Share dilution and a debt-to-sales ratio around 1.14 times resulting from the Vodafone transaction puts Verizon under some pressure. The firm may have to be more inclined to use its substantial free cash flow for stock buybacks and debt reduction, rather than on taking advantage of a Sprint merger.

Further industry consolidation among wireless carriers appears likely, and a Sprint/T-Mobile merger seems logical. But, the possible combination will not be an easy endeavor. If the deal can surmount governmental antitrust concerns, integration issues may end up presenting competitors like AT&T and Verizon an opportunity to expand their market share. Once definitive news about a Sprint/T-Mobile union hits the headlines, longer-term investors may want to consider AT&T as one of the best ways to play continued wireless industry consolidation.

Profit from the smartphone revolution
Want to get in on the smartphone phenomenon? Truth be told, one company sits at the crossroads of smartphone technology as we know it. It's not your typical household name, either. In fact, you've probably never even heard of it! But it stands to reap massive profits NO MATTER WHO ultimately wins the smartphone war. To find out what it is, click here to access the "One Stock You Must Buy Before the iPhone-Android War Escalates Any Further..."

Bob Chandler has no position in any stocks mentioned. The Motley Fool has no position in any of the stocks mentioned. Try any of our Foolish newsletter services free for 30 days. We Fools may not all hold the same opinions, but we all believe that considering a diverse range of insights makes us better investors. The Motley Fool has a disclosure policy.

4 in 5 Americans Are Ignoring Buffett's Warning

Don't be one of them.

Jun 12, 2015 at 5:01PM

Admitting fear is difficult.

So you can imagine how shocked I was to find out Warren Buffett recently told a select number of investors about the cutting-edge technology that's keeping him awake at night.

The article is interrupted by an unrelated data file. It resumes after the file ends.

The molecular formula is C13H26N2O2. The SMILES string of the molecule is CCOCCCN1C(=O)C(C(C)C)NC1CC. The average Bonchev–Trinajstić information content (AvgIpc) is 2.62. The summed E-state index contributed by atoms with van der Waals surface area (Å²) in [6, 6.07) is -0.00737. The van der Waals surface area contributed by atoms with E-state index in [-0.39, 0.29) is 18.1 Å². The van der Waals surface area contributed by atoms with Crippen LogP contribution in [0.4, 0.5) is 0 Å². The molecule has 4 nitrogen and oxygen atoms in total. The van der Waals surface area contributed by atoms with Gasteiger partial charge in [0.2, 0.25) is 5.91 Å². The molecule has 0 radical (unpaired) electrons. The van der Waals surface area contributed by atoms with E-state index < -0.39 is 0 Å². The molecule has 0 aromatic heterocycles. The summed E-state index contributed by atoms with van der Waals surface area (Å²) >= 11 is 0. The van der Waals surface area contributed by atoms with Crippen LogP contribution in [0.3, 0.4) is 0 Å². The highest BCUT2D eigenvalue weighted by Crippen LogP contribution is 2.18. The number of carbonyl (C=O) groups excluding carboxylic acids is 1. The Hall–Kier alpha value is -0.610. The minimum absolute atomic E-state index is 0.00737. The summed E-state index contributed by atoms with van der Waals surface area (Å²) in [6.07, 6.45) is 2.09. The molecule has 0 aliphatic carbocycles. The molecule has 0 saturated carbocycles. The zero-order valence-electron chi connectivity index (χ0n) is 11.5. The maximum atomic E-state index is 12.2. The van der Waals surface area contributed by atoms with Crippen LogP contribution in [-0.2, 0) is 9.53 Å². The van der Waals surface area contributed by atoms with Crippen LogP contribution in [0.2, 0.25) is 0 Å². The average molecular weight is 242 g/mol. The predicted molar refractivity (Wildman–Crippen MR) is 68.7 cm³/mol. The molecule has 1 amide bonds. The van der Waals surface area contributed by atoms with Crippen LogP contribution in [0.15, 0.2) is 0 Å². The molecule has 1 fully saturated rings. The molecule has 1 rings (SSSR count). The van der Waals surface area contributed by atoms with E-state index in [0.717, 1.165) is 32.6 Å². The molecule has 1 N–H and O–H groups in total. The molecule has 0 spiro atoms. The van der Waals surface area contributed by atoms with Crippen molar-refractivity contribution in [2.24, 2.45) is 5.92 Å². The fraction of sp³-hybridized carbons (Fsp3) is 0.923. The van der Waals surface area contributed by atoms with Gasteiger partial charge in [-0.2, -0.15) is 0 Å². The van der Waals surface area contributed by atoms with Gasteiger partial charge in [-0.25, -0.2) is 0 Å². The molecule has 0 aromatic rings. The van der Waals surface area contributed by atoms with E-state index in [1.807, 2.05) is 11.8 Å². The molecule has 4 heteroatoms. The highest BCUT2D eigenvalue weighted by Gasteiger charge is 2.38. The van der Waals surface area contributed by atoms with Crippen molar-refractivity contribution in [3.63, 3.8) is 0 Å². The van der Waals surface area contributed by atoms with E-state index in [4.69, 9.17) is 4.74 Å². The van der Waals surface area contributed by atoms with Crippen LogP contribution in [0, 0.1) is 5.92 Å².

This past May, The Motley Fool sent 8 of its best stock analysts to Omaha, Nebraska to attend the Berkshire Hathaway annual shareholder meeting. CEO Warren Buffett and Vice Chairman Charlie Munger fielded questions for nearly 6 hours.
The catch was: Attendees weren't allowed to record any of it. No audio. No video. 

Our team of analysts wrote down every single word Buffett and Munger uttered. Over 16,000 words. But only two words stood out to me as I read the detailed transcript of the event: "Real threat."

That's how Buffett responded when asked about this emerging market that is already expected to be worth more than $2 trillion in the U.S. alone. Google has already put some of its best engineers behind the technology powering this trend. 

The amazing thing is, while Buffett may be nervous, the rest of us can invest in this new industry BEFORE the old money realizes what hit them.

KPMG advises we're "on the cusp of revolutionary change" coming much "sooner than you think."

Even one legendary MIT professor had to recant his position that the technology was "beyond the capability of computer science." (He recently confessed to The Wall Street Journal that he's now a believer and amazed "how quickly this technology caught on.")

Yet according to one J.D. Power and Associates survey, only 1 in 5 Americans are even interested in this technology, much less ready to invest in it. Needless to say, you haven't missed your window of opportunity. 

Think about how many amazing technologies you've watched soar to new heights while you kick yourself thinking, "I knew about that technology before everyone was talking about it, but I just sat on my hands." 

Don't let that happen again. This time, it should be your family telling you, "I can't believe you knew about and invested in that technology so early on."

That's why I hope you take just a few minutes to access the exclusive research our team of analysts has put together on this industry and the one stock positioned to capitalize on this major shift.

Click here to learn about this incredible technology before Buffett stops being scared and starts buying!

David Hanson owns shares of Berkshire Hathaway and American Express. The Motley Fool recommends and owns shares of Berkshire Hathaway, Google, and Coca-Cola.We Fools don't all hold the same opinions, but we all believe that considering a diverse range of insights makes us better investors. The Motley Fool has a disclosure policy.

©1995-2014 The Motley Fool. All rights reserved. | Privacy/Legal Information